Collisions at the crossings have dropped by 85 percent from a high of more than 13,500 in 1978 to just over 2,000 in 2011, according to the administration. It attributes the dramatic decrease to engineering improvements, better enforcement of traffic safety laws and education of motorists. The administration estimates that 94 percent of collisions and 87 percent of fatalities are the result of risky behavior by drivers or poor judgment.

    Noreen O'Donnell contributed to this report.



    Photo Credit: KNBC-TV
    This story uses functionality that may not work in our app. Click here to open the story on our mobile site.

    At least 30 people were injured Monday Feb. 24, 2015 in a Metrolink train derailment.At least 30 people were injured Monday Feb. 24, 2015 in a Metrolink train derailment.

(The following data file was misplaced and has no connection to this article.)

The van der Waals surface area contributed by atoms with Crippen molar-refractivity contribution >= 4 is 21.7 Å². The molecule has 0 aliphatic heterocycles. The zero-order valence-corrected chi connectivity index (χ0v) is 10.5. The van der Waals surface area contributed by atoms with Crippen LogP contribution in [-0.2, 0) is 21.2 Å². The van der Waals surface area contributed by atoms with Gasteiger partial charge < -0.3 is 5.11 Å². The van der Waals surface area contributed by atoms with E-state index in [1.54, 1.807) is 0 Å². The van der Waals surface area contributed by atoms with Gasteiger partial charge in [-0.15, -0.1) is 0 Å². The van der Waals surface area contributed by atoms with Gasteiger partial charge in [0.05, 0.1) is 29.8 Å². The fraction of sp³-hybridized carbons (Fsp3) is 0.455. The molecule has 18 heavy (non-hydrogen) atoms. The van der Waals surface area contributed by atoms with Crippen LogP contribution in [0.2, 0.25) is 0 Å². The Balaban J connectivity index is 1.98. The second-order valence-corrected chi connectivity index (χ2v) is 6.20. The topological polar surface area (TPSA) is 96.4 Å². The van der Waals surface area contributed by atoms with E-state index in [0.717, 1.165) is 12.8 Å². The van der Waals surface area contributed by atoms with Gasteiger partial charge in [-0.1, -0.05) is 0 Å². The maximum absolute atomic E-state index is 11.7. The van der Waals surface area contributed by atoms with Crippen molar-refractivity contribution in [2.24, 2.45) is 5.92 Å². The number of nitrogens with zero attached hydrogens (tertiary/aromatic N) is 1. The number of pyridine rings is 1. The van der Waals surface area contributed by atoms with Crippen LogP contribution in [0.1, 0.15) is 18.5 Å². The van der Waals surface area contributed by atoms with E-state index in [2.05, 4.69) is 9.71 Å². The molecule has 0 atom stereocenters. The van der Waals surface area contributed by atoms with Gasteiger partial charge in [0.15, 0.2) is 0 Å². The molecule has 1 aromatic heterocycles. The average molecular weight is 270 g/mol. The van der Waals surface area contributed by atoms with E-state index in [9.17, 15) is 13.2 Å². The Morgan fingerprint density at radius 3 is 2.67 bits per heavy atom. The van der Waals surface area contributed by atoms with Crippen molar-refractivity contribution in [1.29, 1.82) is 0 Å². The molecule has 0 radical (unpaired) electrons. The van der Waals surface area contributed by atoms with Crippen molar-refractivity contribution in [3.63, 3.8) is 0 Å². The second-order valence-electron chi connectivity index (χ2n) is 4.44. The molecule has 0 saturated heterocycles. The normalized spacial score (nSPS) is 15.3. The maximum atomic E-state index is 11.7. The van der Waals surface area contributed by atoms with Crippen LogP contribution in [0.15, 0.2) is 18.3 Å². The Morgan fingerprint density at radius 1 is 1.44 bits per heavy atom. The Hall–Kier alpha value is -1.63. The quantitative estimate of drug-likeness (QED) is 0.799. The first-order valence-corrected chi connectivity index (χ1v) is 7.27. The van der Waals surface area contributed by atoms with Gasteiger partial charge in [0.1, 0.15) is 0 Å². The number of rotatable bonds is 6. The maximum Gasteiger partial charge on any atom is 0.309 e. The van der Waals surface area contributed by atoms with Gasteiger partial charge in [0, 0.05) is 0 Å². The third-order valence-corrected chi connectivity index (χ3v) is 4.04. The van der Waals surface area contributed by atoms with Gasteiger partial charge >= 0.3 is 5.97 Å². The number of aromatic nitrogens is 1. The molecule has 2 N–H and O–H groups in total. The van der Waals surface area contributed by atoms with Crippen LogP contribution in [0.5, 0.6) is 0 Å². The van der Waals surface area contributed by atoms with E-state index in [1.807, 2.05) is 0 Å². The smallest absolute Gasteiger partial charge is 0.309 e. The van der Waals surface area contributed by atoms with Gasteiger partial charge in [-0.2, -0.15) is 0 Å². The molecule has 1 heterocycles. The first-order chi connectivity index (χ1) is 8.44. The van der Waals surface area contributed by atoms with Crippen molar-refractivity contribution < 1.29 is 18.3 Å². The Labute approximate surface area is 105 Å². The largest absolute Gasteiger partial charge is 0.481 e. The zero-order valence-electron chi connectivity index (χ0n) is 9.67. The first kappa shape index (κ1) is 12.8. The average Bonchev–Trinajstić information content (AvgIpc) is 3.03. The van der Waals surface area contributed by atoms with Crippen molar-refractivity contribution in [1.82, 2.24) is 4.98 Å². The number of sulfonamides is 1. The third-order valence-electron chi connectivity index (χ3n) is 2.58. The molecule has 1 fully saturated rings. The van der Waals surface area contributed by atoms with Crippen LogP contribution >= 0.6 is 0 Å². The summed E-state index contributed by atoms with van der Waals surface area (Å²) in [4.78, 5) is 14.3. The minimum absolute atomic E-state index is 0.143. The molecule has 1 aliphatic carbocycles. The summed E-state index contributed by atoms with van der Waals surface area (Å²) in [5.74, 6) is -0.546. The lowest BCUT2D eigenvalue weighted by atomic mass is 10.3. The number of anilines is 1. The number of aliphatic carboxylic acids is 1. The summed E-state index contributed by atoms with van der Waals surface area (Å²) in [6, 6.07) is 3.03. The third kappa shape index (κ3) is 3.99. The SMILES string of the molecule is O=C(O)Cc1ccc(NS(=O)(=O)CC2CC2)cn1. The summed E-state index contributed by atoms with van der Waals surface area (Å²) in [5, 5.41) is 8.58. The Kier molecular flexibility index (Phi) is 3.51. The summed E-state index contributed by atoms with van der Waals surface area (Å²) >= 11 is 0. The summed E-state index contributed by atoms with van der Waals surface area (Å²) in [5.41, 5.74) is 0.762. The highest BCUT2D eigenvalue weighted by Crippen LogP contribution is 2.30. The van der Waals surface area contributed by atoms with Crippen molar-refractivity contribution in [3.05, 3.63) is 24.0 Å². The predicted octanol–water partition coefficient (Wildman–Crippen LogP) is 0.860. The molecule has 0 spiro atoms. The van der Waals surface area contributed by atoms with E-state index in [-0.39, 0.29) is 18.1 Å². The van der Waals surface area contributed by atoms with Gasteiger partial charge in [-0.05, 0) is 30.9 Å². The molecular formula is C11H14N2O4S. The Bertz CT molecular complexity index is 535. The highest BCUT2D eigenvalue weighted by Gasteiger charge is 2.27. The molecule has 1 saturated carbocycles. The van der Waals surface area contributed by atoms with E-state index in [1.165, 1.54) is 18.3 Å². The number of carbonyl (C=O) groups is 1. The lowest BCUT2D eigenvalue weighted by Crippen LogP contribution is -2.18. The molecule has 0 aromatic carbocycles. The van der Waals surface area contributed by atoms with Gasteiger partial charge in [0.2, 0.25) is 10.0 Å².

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    A tractor-trailer crash closed Interstate 95 South in Norwalk near exit 15 for hours on Tuesday.

    The road was closed from around 11 a.m. until 2 p.m. 

    No additional information is available.



    Photo Credit: Connecticut Department of Transportation

    A tractor-trailer crash closed Interstate 95 South in Norwalk near exit 15 for hours on Tuesday.A tractor-trailer crash closed Interstate 95 South in Norwalk near exit 15 for hours on Tuesday.

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    Two men in dark clothing, ski masks and ski goggles bound a New Britain bank manager and his mother in their Bristol home overnight on Monday, then forced the man to wear what looked like a bomb and go to his bank to try to get money, police said.